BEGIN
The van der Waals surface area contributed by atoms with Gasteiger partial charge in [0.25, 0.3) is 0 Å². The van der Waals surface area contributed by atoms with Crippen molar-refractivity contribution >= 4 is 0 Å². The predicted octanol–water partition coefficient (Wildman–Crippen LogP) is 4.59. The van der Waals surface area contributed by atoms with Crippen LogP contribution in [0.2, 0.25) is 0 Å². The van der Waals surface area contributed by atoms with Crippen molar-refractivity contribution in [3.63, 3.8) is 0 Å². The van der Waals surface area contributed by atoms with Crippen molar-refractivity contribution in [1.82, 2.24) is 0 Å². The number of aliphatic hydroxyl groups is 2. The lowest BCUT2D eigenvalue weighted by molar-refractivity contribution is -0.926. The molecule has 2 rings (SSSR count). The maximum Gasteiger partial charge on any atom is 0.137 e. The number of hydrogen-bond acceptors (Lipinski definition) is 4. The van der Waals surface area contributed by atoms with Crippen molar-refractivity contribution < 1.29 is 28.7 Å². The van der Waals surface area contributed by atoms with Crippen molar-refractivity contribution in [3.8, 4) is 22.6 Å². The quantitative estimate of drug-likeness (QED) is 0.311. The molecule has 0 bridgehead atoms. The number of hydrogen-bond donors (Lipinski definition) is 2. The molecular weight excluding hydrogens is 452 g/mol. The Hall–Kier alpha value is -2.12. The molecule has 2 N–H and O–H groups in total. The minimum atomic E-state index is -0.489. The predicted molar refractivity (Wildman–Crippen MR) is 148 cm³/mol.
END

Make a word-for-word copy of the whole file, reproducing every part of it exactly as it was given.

The van der Waals surface area contributed by atoms with Gasteiger partial charge in [0.25, 0.3) is 0 Å². The van der Waals surface area contributed by atoms with Crippen molar-refractivity contribution >= 4 is 0 Å². The predicted octanol–water partition coefficient (Wildman–Crippen LogP) is 4.59. The van der Waals surface area contributed by atoms with Crippen LogP contribution in [0.2, 0.25) is 0 Å². The van der Waals surface area contributed by atoms with Crippen molar-refractivity contribution in [3.63, 3.8) is 0 Å². The van der Waals surface area contributed by atoms with Crippen molar-refractivity contribution in [1.82, 2.24) is 0 Å². The number of aliphatic hydroxyl groups is 2. The lowest BCUT2D eigenvalue weighted by molar-refractivity contribution is -0.926. The molecule has 2 rings (SSSR count). The maximum Gasteiger partial charge on any atom is 0.137 e. The number of hydrogen-bond acceptors (Lipinski definition) is 4. The van der Waals surface area contributed by atoms with Crippen molar-refractivity contribution < 1.29 is 28.7 Å². The van der Waals surface area contributed by atoms with Crippen molar-refractivity contribution in [3.8, 4) is 22.6 Å². The quantitative estimate of drug-likeness (QED) is 0.311. The molecule has 0 bridgehead atoms. The number of hydrogen-bond donors (Lipinski definition) is 2. The molecular weight excluding hydrogens is 452 g/mol. The Hall–Kier alpha value is -2.12. The molecule has 2 N–H and O–H groups in total. The minimum atomic E-state index is -0.489. The predicted molar refractivity (Wildman–Crippen MR) is 148 cm³/mol.